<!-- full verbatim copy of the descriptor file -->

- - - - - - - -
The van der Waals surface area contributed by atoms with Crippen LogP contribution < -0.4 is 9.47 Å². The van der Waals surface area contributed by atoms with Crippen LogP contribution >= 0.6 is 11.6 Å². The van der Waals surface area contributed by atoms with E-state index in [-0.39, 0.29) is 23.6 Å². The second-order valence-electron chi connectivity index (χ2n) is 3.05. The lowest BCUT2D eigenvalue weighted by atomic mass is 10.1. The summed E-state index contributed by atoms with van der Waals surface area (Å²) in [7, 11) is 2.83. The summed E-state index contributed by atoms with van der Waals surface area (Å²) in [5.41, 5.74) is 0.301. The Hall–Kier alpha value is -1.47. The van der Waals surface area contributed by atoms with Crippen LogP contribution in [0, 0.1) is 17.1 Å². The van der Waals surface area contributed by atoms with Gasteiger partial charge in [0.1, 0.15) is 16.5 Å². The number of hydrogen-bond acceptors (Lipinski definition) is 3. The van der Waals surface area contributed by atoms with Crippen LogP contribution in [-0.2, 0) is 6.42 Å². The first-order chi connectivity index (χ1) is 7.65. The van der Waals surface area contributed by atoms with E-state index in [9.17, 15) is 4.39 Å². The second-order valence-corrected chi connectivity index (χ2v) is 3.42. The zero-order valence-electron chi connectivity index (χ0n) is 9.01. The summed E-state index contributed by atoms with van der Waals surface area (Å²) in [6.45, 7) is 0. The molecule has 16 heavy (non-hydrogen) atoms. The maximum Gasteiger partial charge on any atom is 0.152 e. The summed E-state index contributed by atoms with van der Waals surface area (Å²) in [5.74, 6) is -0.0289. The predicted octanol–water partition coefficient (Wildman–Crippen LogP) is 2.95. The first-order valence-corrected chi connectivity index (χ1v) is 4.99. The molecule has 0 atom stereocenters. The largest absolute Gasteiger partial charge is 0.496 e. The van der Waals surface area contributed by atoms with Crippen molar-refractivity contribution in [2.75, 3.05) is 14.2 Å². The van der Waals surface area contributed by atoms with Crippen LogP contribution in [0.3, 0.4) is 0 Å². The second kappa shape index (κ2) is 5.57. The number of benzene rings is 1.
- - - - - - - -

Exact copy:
The van der Waals surface area contributed by atoms with Crippen LogP contribution < -0.4 is 9.47 Å². The van der Waals surface area contributed by atoms with Crippen LogP contribution >= 0.6 is 11.6 Å². The van der Waals surface area contributed by atoms with E-state index in [-0.39, 0.29) is 23.6 Å². The second-order valence-electron chi connectivity index (χ2n) is 3.05. The lowest BCUT2D eigenvalue weighted by atomic mass is 10.1. The summed E-state index contributed by atoms with van der Waals surface area (Å²) in [7, 11) is 2.83. The summed E-state index contributed by atoms with van der Waals surface area (Å²) in [5.41, 5.74) is 0.301. The Hall–Kier alpha value is -1.47. The van der Waals surface area contributed by atoms with Crippen LogP contribution in [0, 0.1) is 17.1 Å². The van der Waals surface area contributed by atoms with Gasteiger partial charge in [0.1, 0.15) is 16.5 Å². The number of hydrogen-bond acceptors (Lipinski definition) is 3. The van der Waals surface area contributed by atoms with Crippen LogP contribution in [-0.2, 0) is 6.42 Å². The first-order chi connectivity index (χ1) is 7.65. The van der Waals surface area contributed by atoms with E-state index in [9.17, 15) is 4.39 Å². The second-order valence-corrected chi connectivity index (χ2v) is 3.42. The zero-order valence-electron chi connectivity index (χ0n) is 9.01. The summed E-state index contributed by atoms with van der Waals surface area (Å²) in [6.45, 7) is 0. The molecule has 16 heavy (non-hydrogen) atoms. The maximum Gasteiger partial charge on any atom is 0.152 e. The summed E-state index contributed by atoms with van der Waals surface area (Å²) in [5.74, 6) is -0.0289. The predicted octanol–water partition coefficient (Wildman–Crippen LogP) is 2.95. The first-order valence-corrected chi connectivity index (χ1v) is 4.99. The molecule has 0 atom stereocenters. The largest absolute Gasteiger partial charge is 0.496 e. The van der Waals surface area contributed by atoms with Crippen molar-refractivity contribution in [2.75, 3.05) is 14.2 Å². The van der Waals surface area contributed by atoms with Crippen LogP contribution in [0.3, 0.4) is 0 Å². The second kappa shape index (κ2) is 5.57. The number of benzene rings is 1.